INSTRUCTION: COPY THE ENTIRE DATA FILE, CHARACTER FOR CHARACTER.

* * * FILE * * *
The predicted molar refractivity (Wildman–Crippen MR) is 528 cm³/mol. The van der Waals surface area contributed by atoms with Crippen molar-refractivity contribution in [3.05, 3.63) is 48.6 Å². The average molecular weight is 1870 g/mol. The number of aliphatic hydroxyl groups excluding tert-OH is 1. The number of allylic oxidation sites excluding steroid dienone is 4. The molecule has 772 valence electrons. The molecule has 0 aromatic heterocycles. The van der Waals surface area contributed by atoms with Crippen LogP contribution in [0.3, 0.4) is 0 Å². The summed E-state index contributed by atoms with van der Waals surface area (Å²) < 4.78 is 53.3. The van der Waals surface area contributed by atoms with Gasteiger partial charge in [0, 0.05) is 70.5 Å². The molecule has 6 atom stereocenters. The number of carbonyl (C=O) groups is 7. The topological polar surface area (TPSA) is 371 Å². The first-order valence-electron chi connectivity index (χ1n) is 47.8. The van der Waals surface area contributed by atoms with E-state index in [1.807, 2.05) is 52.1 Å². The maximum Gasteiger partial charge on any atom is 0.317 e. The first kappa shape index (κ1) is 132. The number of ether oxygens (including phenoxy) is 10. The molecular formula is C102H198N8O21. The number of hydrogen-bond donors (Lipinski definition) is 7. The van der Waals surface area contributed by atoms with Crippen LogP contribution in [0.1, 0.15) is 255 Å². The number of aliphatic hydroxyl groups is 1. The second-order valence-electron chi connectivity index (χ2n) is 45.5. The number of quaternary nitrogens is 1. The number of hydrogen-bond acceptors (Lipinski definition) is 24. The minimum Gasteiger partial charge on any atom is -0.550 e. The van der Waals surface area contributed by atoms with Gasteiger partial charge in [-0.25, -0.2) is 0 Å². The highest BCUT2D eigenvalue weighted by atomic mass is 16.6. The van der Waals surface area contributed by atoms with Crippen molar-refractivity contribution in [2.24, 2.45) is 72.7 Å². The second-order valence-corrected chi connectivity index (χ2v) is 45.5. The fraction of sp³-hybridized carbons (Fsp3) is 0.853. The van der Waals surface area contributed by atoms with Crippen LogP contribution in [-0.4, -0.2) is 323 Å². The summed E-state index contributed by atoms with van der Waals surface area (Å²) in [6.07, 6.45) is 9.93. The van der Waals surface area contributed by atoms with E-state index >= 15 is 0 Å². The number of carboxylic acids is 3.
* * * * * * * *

The predicted molar refractivity (Wildman–Crippen MR) is 528 cm³/mol. The van der Waals surface area contributed by atoms with Crippen molar-refractivity contribution in [3.05, 3.63) is 48.6 Å². The average molecular weight is 1870 g/mol. The number of aliphatic hydroxyl groups excluding tert-OH is 1. The number of allylic oxidation sites excluding steroid dienone is 4. The molecule has 772 valence electrons. The molecule has 0 aromatic heterocycles. The van der Waals surface area contributed by atoms with Crippen LogP contribution in [0.3, 0.4) is 0 Å². The summed E-state index contributed by atoms with van der Waals surface area (Å²) < 4.78 is 53.3. The van der Waals surface area contributed by atoms with Gasteiger partial charge in [0, 0.05) is 70.5 Å². The molecule has 6 atom stereocenters. The number of carbonyl (C=O) groups is 7. The topological polar surface area (TPSA) is 371 Å². The first-order valence-electron chi connectivity index (χ1n) is 47.8. The van der Waals surface area contributed by atoms with E-state index in [1.807, 2.05) is 52.1 Å². The maximum Gasteiger partial charge on any atom is 0.317 e. The first kappa shape index (κ1) is 132. The number of ether oxygens (including phenoxy) is 10. The molecular formula is C102H198N8O21. The number of hydrogen-bond donors (Lipinski definition) is 7. The van der Waals surface area contributed by atoms with Crippen LogP contribution in [0.1, 0.15) is 255 Å². The number of aliphatic hydroxyl groups is 1. The second-order valence-electron chi connectivity index (χ2n) is 45.5. The number of quaternary nitrogens is 1. The number of hydrogen-bond acceptors (Lipinski definition) is 24. The minimum Gasteiger partial charge on any atom is -0.550 e. The van der Waals surface area contributed by atoms with Gasteiger partial charge in [-0.25, -0.2) is 0 Å². The highest BCUT2D eigenvalue weighted by atomic mass is 16.6. The van der Waals surface area contributed by atoms with Crippen molar-refractivity contribution in [2.24, 2.45) is 72.7 Å². The second-order valence-corrected chi connectivity index (χ2v) is 45.5. The fraction of sp³-hybridized carbons (Fsp3) is 0.853. The van der Waals surface area contributed by atoms with Crippen LogP contribution in [-0.4, -0.2) is 323 Å². The summed E-state index contributed by atoms with van der Waals surface area (Å²) in [6.07, 6.45) is 9.93. The van der Waals surface area contributed by atoms with E-state index >= 15 is 0 Å². The number of carboxylic acids is 3.